Man charged with killing wife who disappeared at sea

Lewis Bennett and his wife Isabella Hellman. (Courtesy photo)
Updated 21 February 2018
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Man charged with killing wife who disappeared at sea

FORT LAUDERDALE, Florida: A man who claimed his wife disappeared at sea when their boat collided with an unknown object near the Bahamas was charged Tuesday with killing her and intentionally trying to sink the vessel to cover his tracks.
Lewis Bennett, 41, is charged with second-degree murder on the high seas in the May disappearance of Isabella Hellman, also 41, of Delray Beach, the FBI said in an affidavit filed in Miami federal court that points to financial greed as the likely motive. The affidavit also notes that Bennett did nothing to search for his wife, but he did rescue a tea set.
According to the FBI, Bennett told investigators the night his wife disappeared he had gone below deck on their boat near Cay Sal Bank, Bahamas, to sleep sometime after 8 p.m., activated the autopilot and left Hellman above to keep watch. The FBI said he falsely claimed she disappeared after the supposed accident. Her body has never been found despite an intensive search.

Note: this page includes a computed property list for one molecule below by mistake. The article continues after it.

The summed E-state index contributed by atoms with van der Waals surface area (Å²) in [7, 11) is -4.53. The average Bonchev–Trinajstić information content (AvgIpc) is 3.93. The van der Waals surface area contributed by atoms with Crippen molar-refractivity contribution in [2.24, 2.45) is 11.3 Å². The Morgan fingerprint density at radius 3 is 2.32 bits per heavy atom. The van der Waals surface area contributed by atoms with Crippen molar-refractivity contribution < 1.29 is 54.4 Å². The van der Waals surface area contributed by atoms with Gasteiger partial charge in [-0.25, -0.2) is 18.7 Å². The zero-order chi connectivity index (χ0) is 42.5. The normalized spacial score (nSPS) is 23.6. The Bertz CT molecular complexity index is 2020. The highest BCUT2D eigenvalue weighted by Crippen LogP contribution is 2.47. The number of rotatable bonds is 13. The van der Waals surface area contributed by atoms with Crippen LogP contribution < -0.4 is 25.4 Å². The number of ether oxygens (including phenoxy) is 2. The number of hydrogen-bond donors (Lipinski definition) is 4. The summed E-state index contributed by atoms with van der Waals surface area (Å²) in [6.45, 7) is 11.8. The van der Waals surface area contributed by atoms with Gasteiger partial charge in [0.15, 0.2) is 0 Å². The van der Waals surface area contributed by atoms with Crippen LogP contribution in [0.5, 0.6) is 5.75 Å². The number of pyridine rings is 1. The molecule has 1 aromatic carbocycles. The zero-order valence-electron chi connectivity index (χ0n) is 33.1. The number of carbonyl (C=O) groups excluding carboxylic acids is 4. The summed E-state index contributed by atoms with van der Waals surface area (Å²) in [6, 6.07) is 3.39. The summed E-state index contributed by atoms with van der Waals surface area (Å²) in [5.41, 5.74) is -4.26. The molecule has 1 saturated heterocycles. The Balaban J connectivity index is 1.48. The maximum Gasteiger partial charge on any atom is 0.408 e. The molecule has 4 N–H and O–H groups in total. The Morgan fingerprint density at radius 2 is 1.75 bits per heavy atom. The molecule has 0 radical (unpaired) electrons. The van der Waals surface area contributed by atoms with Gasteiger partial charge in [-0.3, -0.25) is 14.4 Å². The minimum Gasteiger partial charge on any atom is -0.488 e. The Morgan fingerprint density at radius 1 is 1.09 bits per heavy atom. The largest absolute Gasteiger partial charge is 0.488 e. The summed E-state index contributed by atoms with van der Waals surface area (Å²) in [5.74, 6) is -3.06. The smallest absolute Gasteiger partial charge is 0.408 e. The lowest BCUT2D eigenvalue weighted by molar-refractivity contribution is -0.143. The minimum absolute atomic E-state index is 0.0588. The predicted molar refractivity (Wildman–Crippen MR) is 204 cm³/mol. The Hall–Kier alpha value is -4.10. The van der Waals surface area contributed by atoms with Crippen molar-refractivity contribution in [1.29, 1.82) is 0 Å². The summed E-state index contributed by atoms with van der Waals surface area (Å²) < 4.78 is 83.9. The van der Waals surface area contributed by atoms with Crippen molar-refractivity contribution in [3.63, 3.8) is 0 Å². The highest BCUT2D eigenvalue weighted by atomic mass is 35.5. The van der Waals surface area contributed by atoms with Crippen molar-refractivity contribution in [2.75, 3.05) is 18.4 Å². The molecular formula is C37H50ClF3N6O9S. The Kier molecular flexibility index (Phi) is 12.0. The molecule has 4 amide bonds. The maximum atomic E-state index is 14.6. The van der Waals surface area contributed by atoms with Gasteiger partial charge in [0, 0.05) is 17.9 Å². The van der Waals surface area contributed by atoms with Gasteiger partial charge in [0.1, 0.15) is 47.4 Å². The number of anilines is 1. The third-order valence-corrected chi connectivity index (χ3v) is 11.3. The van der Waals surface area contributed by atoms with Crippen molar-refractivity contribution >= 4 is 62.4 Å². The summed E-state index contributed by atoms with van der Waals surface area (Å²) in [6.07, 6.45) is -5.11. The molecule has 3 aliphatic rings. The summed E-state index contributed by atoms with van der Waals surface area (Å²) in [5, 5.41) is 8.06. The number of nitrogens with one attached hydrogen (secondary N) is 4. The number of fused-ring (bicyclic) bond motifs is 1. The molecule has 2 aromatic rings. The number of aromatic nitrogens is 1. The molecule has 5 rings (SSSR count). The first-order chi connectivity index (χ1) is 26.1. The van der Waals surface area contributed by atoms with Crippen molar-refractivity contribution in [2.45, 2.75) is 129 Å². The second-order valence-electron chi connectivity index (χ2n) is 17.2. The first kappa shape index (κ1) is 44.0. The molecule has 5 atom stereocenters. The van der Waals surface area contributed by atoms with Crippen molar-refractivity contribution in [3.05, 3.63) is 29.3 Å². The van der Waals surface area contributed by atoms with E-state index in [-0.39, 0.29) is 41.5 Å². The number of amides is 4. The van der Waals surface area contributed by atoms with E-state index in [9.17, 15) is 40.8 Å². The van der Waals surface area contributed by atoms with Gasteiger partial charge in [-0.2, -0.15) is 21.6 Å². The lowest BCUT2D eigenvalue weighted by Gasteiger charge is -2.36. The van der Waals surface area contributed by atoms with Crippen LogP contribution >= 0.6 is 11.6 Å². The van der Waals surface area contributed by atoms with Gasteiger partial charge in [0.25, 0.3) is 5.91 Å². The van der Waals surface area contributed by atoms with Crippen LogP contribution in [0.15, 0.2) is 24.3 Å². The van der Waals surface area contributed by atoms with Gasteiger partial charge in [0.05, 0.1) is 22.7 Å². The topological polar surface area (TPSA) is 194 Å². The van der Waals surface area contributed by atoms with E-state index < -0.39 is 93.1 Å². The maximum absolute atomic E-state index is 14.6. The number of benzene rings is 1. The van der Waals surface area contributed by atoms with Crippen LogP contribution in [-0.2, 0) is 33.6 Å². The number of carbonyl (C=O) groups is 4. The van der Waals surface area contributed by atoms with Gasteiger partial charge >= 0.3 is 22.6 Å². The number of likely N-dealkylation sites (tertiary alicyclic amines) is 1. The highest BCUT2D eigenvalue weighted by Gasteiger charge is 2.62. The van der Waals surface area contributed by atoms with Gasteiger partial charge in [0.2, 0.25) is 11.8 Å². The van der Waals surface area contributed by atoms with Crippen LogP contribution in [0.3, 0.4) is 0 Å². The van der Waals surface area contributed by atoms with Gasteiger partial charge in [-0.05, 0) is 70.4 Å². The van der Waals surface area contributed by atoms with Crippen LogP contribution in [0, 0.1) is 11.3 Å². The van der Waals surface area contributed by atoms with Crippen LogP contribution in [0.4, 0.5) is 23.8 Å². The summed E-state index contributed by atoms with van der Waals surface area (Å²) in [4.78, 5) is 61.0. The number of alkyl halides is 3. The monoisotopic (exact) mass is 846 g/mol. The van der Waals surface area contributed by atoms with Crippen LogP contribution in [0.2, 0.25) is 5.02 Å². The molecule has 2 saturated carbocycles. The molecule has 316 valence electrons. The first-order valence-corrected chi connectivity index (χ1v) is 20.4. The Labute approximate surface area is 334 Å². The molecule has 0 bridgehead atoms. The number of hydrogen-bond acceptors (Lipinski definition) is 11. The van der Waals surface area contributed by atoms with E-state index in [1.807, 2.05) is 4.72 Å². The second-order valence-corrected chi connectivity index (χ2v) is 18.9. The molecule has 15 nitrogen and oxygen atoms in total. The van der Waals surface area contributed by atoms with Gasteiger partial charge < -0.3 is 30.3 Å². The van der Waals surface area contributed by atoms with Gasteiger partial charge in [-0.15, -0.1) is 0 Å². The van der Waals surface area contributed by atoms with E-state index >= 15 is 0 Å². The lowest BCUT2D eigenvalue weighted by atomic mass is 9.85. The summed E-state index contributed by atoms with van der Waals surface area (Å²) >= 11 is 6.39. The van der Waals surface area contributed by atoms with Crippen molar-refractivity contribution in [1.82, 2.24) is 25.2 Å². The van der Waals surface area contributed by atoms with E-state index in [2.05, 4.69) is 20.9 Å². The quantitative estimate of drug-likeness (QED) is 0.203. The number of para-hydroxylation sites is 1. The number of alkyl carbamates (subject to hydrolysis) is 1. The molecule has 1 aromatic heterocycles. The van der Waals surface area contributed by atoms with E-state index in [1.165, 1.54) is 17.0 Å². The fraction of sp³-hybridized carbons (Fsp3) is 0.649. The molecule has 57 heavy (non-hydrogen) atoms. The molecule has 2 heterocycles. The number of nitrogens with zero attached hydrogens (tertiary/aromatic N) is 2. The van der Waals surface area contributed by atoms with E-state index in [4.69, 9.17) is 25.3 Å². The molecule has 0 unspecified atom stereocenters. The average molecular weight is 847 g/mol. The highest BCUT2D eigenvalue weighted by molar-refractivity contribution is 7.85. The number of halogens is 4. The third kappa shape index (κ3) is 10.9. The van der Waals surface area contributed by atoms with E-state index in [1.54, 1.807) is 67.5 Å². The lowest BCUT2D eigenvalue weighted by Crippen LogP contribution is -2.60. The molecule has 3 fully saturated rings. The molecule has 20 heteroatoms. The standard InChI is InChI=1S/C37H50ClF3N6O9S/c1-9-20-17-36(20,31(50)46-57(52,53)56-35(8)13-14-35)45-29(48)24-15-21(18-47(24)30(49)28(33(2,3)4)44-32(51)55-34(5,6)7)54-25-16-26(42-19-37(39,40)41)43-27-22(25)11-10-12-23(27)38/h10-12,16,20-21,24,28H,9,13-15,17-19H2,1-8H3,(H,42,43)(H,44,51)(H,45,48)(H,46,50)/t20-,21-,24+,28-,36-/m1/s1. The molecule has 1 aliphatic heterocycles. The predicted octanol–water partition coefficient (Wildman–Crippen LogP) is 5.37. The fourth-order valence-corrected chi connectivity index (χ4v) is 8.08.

Investigators said they found evidence that Bennett had intentionally tried to sink the boat, which was a sailing catamaran. For example, portholes below the waterline had been opened and damage to the twin hulls appeared to have been caused from the inside, according to the FBI.
“The opening of both escape hatches is unexplainable as an accident and defies prudent seamanship,” the FBI quoted a Coast Guard expert as saying. “It appears the vessel was intentionally scuttled.”
In addition, the FBI affidavit said Bennett almost immediately got into a life raft with luggage and other items — including a tea set and a jar of peanut butter— and took no actions to find his wife. They had been married only three months and had been sailing on a delayed honeymoon to St. Maarten, Puerto Rico and Cuba.